The project also succeeded in raising awareness of the market information available in patents. A questionnaire sent to all the participants was answered by 47 of them, and revealed that 50 per cent gained a better insight into the competitive situation as a result of QUICK SCAN. Three projects were able to identify new market opportunities, and three others found possible opportunities to license their technology. Other consortia discovered technologies that might be available for licence, or learned of interesting technologies in the form of abandoned patent applications or lapsed patents.

The Innovation Programme is continuing to offer QUICK SCAN to new project consortia, although in future the service will probably not be free, as it is at present. The Commission also has plans to including the regional dimension by allowing Innovation Relay Centres to take part in the QUICK SCAN process.

Innovation Programme, DG XIII/D-1
Fx. +352 4301 32073
• QUICK SCAN: M. Schmiemann
• QUICK SCAN video: G. Haesen

IPR Helpdesk

The Innovation Programme has firm plans for a combined Web site and telephone helpline to provide patent information.

The need for the IPR Helpdesk was identified in the First Action Plan for Innovation in Europe. The Innovation Programme initially intends the service to become the Commission's intellectual property hotline for protecting EU research results, but it could go on to become a valuable resource for all issues relating to research exploitation and IPR issues, including project planning.

The IPR Helpdesk Web site, which will be open to everyone, will be backed up by a telephone helpline reserved for organisations taking part in EU-funded research projects. Neither the Web site nor the helpline will seek to replace professional advice from lawyers or patent agents.

The Web site will provide:

  • useful information on R&D planning, technical co-operation, and protecting and exploiting results;
  • information on important IPR activities in the Member States, with contact points;
  • bibliographies and links to other Web sites dealing with IPR matters;
  • a forum for feedback and discussion, possibly with areas reserved for EU project participants.

After a preliminary feasibility study a Call for Tenders could take place later this year, so the IPR Helpdesk could be in operation by the spring of 1998. The annual budget provided by the Innovation Programme should be of the order of 2 MECU.

M. Schmiemann, DG XIII/D-1
Fx. +352 4301 32073

Specialised IPR Training

Seminars on handling IPR are being developed for participants in EC R&D projects.

The seminars were originally developed for European Commission officials and scientific officers monitoring the EC's R&D projects. The seminar covers all aspects of IPR, from the initial reservation of property rights to the licensing process. Special attention is paid to the IPR aspects of the EC's model contracts for cost reimbursement, project management and partner cooperation, while case study and role-play sessions have been developed to help illustrate the main points.

The seminar is an initiative of the Commission's in-house Coordination Group for Dissemination and Exploitation, DG IX (Personnel) and the Innovation Programme, which now intends making similar seminars available free of charge to R&D project participants. Three different 1.5 day seminars are planned - the general seminar, plus two specialised seminars on biotechnology and information/communication technologies.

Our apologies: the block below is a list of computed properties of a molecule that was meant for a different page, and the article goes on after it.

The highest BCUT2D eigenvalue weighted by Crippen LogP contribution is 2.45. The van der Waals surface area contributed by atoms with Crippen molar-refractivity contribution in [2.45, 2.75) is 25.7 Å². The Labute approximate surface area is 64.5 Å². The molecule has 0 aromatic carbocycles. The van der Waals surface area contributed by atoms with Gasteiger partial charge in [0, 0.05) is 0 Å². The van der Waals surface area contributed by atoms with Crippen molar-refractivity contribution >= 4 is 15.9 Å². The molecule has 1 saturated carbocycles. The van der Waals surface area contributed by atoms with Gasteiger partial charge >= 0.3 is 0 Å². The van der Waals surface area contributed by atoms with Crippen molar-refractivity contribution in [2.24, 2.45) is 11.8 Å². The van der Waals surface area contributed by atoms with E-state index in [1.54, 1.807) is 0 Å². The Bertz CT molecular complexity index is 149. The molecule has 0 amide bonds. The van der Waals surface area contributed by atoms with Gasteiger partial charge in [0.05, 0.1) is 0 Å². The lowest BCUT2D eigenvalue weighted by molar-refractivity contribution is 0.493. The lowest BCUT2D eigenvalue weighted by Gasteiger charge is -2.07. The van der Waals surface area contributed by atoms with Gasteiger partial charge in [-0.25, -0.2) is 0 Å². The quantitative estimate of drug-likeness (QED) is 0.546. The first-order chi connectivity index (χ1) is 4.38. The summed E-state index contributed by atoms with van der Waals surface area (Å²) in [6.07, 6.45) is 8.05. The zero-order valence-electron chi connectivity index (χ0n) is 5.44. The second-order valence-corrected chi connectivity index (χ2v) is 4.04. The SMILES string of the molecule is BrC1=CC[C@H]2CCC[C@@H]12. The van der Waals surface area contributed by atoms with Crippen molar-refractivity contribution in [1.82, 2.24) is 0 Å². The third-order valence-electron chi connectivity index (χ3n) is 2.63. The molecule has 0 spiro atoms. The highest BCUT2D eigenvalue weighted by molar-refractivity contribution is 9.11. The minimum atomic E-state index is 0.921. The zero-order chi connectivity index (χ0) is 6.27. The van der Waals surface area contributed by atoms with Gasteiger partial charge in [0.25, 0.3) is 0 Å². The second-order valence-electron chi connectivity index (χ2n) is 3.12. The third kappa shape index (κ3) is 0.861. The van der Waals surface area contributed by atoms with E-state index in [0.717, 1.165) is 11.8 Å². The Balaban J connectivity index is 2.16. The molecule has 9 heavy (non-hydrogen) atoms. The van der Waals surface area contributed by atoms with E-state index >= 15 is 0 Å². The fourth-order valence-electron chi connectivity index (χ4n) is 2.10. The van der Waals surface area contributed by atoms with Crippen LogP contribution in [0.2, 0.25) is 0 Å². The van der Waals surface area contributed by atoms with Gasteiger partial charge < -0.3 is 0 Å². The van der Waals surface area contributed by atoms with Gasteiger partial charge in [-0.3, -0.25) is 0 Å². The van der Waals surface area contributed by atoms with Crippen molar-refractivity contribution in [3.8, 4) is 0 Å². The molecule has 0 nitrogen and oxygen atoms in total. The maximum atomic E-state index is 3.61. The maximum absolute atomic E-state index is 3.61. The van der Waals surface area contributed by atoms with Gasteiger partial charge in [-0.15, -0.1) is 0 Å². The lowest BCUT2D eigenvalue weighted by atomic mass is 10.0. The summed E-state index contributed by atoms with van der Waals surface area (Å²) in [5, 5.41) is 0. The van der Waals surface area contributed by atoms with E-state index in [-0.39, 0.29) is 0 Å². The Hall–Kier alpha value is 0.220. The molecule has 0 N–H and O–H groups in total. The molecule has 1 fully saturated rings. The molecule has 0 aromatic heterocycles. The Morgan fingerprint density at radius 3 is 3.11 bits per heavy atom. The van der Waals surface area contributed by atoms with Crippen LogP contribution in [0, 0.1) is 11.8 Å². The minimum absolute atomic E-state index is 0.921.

While it remains to be seen whether these seminars can be funded under the Fourth Framework Programme, the Innovation Programme is confident that they will become available under the Fifth, which gets underway next year.

M. Schmiemann, DG XIII/D-1
Fx. +352 4301 32073

Accessing Patent Information

The PATLIB network is composed of around 130 offices across the 18 Member States of the European Patent Organisation. Each node in the network is a national or regional patent library or information centre and has qualified staff on hand to offer advice.

The various offices are networked together by the national patent offices with the assistance of the European Patent Office (EPO), from which an address list of PATLIB centres can be obtained. The EPO's European Patent Information and Documentation Systems (EPIDOS) office is devoted to producing and disseminating patent information products. For information on granting and appealing against European patents, however, contact the EPO's main office.

The two EPIDOS-INPADOC databases are the largest patent databases in the world in terms of both the countries and time span covered. One, known as PFS, deals with all patent documents applied for in 65 patent offices worldwide, receiving 25,000 new documents each week. The other, PRS, deals with the legal status of patents - whether they are in force or not - in 22 patent offices, and is growing at around 40,000 documents a week. Other databases include the Register of European Patents, which provides detailed information on all European and Euro-PCT patent applications in English, French and German.

EPIDOS supplies this and other information both on-line (although not via the WWW) and through the ESPACE series of CD-ROMs. The latter numbers several hundred disks in total, although many users need only the 3-disk ESPACE-ACCESS A series, which gives access to searchable bibliographic and abstract data for European or international patent applications.

• European Patent Office Tl. +49 89 23 99 0
Fx. +49 89 23 99 44 65
• EPIDOS Information Service
Tl. +43 1 521 26 0
Fx. +43 1 521 26 5491